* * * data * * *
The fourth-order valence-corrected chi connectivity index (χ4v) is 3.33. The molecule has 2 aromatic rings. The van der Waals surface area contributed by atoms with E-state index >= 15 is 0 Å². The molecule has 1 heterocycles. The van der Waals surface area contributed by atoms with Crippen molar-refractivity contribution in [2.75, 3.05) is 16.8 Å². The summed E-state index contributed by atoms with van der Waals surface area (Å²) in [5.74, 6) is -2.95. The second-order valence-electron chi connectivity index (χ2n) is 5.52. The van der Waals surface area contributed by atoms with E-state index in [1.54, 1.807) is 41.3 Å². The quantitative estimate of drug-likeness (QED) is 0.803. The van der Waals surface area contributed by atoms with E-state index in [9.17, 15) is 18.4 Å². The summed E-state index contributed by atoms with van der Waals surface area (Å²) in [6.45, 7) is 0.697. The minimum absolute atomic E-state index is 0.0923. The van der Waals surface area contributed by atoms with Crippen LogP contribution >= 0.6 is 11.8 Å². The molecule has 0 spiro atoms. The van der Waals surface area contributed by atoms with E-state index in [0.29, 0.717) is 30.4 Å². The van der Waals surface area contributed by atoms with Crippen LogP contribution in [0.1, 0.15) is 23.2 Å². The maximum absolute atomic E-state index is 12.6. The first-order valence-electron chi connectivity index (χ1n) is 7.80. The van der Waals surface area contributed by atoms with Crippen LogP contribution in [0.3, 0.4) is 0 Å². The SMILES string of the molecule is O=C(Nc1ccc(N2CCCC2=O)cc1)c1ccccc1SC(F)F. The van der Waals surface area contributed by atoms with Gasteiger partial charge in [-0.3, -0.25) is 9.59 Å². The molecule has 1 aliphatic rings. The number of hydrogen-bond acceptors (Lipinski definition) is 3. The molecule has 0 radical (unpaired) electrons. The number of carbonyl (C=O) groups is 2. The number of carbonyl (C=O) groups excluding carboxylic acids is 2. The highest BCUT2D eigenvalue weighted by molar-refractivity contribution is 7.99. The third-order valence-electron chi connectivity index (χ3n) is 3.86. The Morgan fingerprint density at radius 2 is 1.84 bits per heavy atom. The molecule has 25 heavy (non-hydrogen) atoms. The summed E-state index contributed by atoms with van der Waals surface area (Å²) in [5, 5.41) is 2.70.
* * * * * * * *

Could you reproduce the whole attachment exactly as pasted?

The fourth-order valence-corrected chi connectivity index (χ4v) is 3.33. The molecule has 2 aromatic rings. The van der Waals surface area contributed by atoms with E-state index >= 15 is 0 Å². The molecule has 1 heterocycles. The van der Waals surface area contributed by atoms with Crippen molar-refractivity contribution in [2.75, 3.05) is 16.8 Å². The summed E-state index contributed by atoms with van der Waals surface area (Å²) in [5.74, 6) is -2.95. The second-order valence-electron chi connectivity index (χ2n) is 5.52. The van der Waals surface area contributed by atoms with E-state index in [1.54, 1.807) is 41.3 Å². The quantitative estimate of drug-likeness (QED) is 0.803. The van der Waals surface area contributed by atoms with E-state index in [9.17, 15) is 18.4 Å². The summed E-state index contributed by atoms with van der Waals surface area (Å²) in [6.45, 7) is 0.697. The minimum absolute atomic E-state index is 0.0923. The van der Waals surface area contributed by atoms with Crippen LogP contribution >= 0.6 is 11.8 Å². The molecule has 0 spiro atoms. The van der Waals surface area contributed by atoms with E-state index in [0.29, 0.717) is 30.4 Å². The van der Waals surface area contributed by atoms with Crippen LogP contribution in [0.1, 0.15) is 23.2 Å². The maximum absolute atomic E-state index is 12.6. The first-order valence-electron chi connectivity index (χ1n) is 7.80. The van der Waals surface area contributed by atoms with Crippen LogP contribution in [0.3, 0.4) is 0 Å². The SMILES string of the molecule is O=C(Nc1ccc(N2CCCC2=O)cc1)c1ccccc1SC(F)F. The van der Waals surface area contributed by atoms with Gasteiger partial charge in [-0.3, -0.25) is 9.59 Å². The molecule has 1 aliphatic rings. The number of hydrogen-bond acceptors (Lipinski definition) is 3. The molecule has 0 radical (unpaired) electrons. The number of carbonyl (C=O) groups is 2. The number of carbonyl (C=O) groups excluding carboxylic acids is 2. The highest BCUT2D eigenvalue weighted by molar-refractivity contribution is 7.99. The third-order valence-electron chi connectivity index (χ3n) is 3.86. The Morgan fingerprint density at radius 2 is 1.84 bits per heavy atom. The molecule has 25 heavy (non-hydrogen) atoms. The summed E-state index contributed by atoms with van der Waals surface area (Å²) in [5, 5.41) is 2.70.